A 2-min walk from the Helsinki Cathedral
Address: Unioninkatu 36, 00170 Helsinki, Finland
It is the Finland’s oldest academic library built in 1844. It is responsible for preserving and displaying the collections, printed legacies and unique works in Finland. Located in the heart of the capital Helshinki and close to Senate Square (Helsinki cathedral), this place is very easily accessible to tourists.
If the Oodi library represents simple, modern Scandinavian Nordic architecture. In contrast, the Finnish national library is classical and traditional. If you have time, you should visit both of these tourist attractions.
Address: Hernesaarenranta 4, 00150 Helsinki, Finland
Ticket price: €19/2 hours including towels, soap, shampoo. If you want to rent a bathing suit, it costs €6/2h.
Löyly is the largest and most modern sauna in Helsinki today. (Löyly in Finnish means smoke, the most important part of Sauna because the Finnish think that having a good sauna or not is completely dependent on the quality of the smoke being emitted).
As I said above, sauna is a Finnish invention and weekly sauna bathing has become an indispensable habit for anyone here. Almost every apartment building has a sauna area, so you are allowed to set a time and shower each week. Completely free, of course. As for the more affluent private houses, they also always have a sauna next to the regular bathroom in their house.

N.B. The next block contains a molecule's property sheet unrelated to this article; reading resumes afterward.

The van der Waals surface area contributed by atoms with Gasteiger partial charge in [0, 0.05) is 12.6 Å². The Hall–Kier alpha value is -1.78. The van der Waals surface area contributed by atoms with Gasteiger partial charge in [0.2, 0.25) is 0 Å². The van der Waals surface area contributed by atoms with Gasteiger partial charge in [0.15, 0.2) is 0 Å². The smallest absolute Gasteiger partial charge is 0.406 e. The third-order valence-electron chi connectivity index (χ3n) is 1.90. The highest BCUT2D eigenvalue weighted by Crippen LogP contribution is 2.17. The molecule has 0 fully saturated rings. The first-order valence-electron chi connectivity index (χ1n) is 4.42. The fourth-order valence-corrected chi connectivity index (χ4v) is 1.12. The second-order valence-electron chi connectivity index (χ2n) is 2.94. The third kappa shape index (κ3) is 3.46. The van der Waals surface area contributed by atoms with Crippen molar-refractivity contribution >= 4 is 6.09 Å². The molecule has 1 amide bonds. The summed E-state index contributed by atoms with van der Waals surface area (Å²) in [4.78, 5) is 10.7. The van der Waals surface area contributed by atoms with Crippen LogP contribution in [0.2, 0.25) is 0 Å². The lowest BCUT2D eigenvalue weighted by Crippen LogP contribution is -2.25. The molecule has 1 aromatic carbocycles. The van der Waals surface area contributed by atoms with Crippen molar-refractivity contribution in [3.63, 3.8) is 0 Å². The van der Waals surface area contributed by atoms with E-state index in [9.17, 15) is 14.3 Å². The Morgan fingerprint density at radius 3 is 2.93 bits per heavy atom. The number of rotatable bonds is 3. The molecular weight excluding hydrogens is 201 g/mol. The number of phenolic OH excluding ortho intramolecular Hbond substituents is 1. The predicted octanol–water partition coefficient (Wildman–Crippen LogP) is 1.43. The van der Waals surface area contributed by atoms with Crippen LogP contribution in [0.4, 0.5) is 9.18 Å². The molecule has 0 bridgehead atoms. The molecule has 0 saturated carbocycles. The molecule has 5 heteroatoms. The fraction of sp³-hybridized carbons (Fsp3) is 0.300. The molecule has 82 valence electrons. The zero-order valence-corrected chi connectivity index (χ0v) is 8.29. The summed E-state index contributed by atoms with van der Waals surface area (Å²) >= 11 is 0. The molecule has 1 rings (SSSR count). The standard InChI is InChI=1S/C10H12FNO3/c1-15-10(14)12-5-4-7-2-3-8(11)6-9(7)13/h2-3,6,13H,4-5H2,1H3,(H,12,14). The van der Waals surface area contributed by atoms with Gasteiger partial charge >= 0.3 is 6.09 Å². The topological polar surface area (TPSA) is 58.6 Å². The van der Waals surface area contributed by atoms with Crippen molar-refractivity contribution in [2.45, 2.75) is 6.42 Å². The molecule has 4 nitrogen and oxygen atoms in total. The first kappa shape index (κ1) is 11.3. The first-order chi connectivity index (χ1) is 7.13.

Löyly was built mainly to serve tourists as well as corporate groups that often set hours for groups. In this Löyly area, in addition to the sauna, also has a restaurant, conference rooms. So if you have had the opportunity to travel to Helsinki, try this experience. Usually here, every time they experience sauna, they will sit for 10-15 minutes in the sauna room, then go to the beach as shown in the picture to jump into the water. This form is repeated many times in about 1-2 hours. Usually, every time they come ashore, they will drink beer, chat, then go to the sauna to continue to take a bath.